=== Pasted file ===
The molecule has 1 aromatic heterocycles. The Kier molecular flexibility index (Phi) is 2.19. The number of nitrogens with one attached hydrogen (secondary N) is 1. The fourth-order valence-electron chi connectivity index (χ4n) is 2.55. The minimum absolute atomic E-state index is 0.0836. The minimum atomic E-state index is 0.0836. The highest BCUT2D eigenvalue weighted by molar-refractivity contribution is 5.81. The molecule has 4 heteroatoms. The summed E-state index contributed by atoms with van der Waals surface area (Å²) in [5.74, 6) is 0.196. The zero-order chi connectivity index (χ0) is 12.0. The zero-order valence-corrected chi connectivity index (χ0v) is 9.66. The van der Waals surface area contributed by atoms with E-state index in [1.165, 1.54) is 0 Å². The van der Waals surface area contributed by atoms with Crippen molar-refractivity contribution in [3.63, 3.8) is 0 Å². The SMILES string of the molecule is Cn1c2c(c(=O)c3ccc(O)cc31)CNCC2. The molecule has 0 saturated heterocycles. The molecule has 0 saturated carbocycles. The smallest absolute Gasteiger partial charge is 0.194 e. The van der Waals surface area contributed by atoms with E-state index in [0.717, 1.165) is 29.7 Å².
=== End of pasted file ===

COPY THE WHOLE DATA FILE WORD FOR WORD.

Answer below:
The molecule has 1 aromatic heterocycles. The Kier molecular flexibility index (Phi) is 2.19. The number of nitrogens with one attached hydrogen (secondary N) is 1. The fourth-order valence-electron chi connectivity index (χ4n) is 2.55. The minimum absolute atomic E-state index is 0.0836. The minimum atomic E-state index is 0.0836. The highest BCUT2D eigenvalue weighted by molar-refractivity contribution is 5.81. The molecule has 4 heteroatoms. The summed E-state index contributed by atoms with van der Waals surface area (Å²) in [5.74, 6) is 0.196. The zero-order chi connectivity index (χ0) is 12.0. The zero-order valence-corrected chi connectivity index (χ0v) is 9.66. The van der Waals surface area contributed by atoms with E-state index in [1.165, 1.54) is 0 Å². The van der Waals surface area contributed by atoms with Crippen molar-refractivity contribution in [3.63, 3.8) is 0 Å². The SMILES string of the molecule is Cn1c2c(c(=O)c3ccc(O)cc31)CNCC2. The molecule has 0 saturated heterocycles. The molecule has 0 saturated carbocycles. The smallest absolute Gasteiger partial charge is 0.194 e. The van der Waals surface area contributed by atoms with E-state index in [0.717, 1.165) is 29.7 Å².